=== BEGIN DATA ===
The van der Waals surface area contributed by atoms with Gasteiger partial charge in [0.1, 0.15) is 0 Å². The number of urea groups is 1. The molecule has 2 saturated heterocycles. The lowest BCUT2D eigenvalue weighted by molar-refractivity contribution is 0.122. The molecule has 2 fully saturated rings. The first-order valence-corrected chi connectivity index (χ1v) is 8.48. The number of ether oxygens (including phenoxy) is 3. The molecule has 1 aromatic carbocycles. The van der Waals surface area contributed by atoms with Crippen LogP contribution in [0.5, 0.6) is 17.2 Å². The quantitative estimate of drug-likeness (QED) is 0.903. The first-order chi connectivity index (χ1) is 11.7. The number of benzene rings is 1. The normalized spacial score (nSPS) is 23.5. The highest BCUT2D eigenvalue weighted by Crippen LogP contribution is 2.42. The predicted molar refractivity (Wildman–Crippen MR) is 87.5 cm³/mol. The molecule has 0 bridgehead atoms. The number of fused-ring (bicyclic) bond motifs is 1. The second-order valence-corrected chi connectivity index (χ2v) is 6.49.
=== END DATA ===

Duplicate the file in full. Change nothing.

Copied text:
The van der Waals surface area contributed by atoms with Gasteiger partial charge in [0.1, 0.15) is 0 Å². The number of urea groups is 1. The molecule has 2 saturated heterocycles. The lowest BCUT2D eigenvalue weighted by molar-refractivity contribution is 0.122. The molecule has 2 fully saturated rings. The first-order valence-corrected chi connectivity index (χ1v) is 8.48. The number of ether oxygens (including phenoxy) is 3. The molecule has 1 aromatic carbocycles. The van der Waals surface area contributed by atoms with Crippen LogP contribution in [0.5, 0.6) is 17.2 Å². The quantitative estimate of drug-likeness (QED) is 0.903. The first-order chi connectivity index (χ1) is 11.7. The number of benzene rings is 1. The normalized spacial score (nSPS) is 23.5. The highest BCUT2D eigenvalue weighted by Crippen LogP contribution is 2.42. The predicted molar refractivity (Wildman–Crippen MR) is 87.5 cm³/mol. The molecule has 0 bridgehead atoms. The number of fused-ring (bicyclic) bond motifs is 1. The second-order valence-corrected chi connectivity index (χ2v) is 6.49.